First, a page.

Online Program

Effect of Palliative Care Consults on Acute Care Use for Residents with Dementia in Nursing Homes

Tuesday, November 3, 2015 : 3:10 p.m. - 3:30 p.m.

Susan C. Miller, PhD, School of Public Health, Brown University, Warwick, RI
Julie L Lima, PhD, Brown School of Publich Health, Providence, RI
Orna Intrator, PhD, University of Rochester, Rochester, NY
Edward Martin, MD, MPH, Home & Hospice Care of Rhode Island, Providence, RI
Janet Bull, MD, Four Seasons, Flat Rock, NC
Laura C Hanson, MD, MPH, Sheps Center for Health Services Research, University of North Carolina at Chapel HIll, Chapel Hill, NC
This research aimed to understand whether palliative care (PC) consults received by nursing home (NH) residents with dementia affect acute care use. Two providers of PC consults in 46 NHs in 2 states identified NH consult recipients between 2005 and 2010. We merged these data with Medicare resident assessment and claims data to identify dementia and death between 2006 and 2010. Two analytic groups represented the time between first consult and death: ≤ 30 and 31-180 days. Three controls for each consult decedent were selected using propensity score matching with replacement. Weighted multivariate logistic regressions determined the effect of PC consults on hospital death, and in the last 30 days of life, on any hospital or ER use. Residents with consults within 30 days of death (compared to controls) had a significantly lower likelihood of hospital death (AOR 0.04; 95% CI 0.007, 0.196). Those with consults in the last 31-180 days of life (compared to controls) had a significantly lower likelihood of hospital death (AOR 0.006; 95% CI 0.000, 0.170), and in the last 30 days of life, hospitalization (AOR 0.15; 95% CI 0.056, 0.387) and ER use (AOR 0.18; 95% CI 0.046, 0.682). Consults extend PC access to NH residents, which is especially important for residents with dementia for whom the Medicare required six-month terminal prognosis impedes timely hospice enrollment. Medicare reimbursement policies supporting the provision of PC consults are needed to incentivize provider participation in this (currently unprofitable) PC model. Such policy could potentially result in Medicare savings.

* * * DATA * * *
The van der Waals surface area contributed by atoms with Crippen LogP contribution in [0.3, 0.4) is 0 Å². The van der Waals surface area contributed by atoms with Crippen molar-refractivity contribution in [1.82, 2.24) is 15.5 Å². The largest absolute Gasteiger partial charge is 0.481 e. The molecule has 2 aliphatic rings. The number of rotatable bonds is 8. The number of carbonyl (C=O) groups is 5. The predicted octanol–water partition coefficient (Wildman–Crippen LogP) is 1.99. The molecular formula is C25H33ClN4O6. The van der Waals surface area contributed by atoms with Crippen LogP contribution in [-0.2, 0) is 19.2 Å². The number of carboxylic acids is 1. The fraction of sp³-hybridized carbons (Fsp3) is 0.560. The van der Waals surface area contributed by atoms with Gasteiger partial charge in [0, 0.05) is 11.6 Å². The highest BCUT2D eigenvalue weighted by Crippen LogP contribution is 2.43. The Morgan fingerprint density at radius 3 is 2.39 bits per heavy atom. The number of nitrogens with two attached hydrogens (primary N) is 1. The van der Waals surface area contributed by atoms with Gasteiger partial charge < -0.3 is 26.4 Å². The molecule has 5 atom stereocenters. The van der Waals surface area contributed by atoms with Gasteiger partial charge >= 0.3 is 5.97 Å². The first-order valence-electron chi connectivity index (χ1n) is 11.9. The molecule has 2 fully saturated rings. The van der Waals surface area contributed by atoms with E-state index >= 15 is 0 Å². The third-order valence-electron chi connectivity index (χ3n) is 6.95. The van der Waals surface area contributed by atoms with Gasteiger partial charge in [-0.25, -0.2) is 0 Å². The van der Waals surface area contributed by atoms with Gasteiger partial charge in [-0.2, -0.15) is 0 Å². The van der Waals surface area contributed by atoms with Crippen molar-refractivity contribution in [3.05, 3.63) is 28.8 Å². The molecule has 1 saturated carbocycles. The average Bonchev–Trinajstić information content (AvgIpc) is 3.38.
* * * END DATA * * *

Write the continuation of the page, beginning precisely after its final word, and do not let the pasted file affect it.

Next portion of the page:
Learning Areas:

Chronic disease management and prevention
Conduct evaluation related to programs, research, and other areas of practice
Other professions or practice related to public health
Provision of health care to the public
Public health or related public policy

Learning Objectives:
Describe how the receipt of palliative care consults affects acute care use for persons dying in nursing homes with dementia.

Keyword(s): End-of-Life Care, Dementia

Presenting author's disclosure statement:

Qualified on the content I am responsible for because: For 17 years I have been studying hospice and palliative care in nursing homes, and much of my research has focused on persons with dementia. My PhD is in public health with a focus on gerontology and epidemiology.
Any relevant financial relationships? No

I agree to comply with the American Public Health Association Conflict of Interest and Commercial Support Guidelines, and to disclose to the participants any off-label or experimental uses of a commercial product or service discussed in my presentation.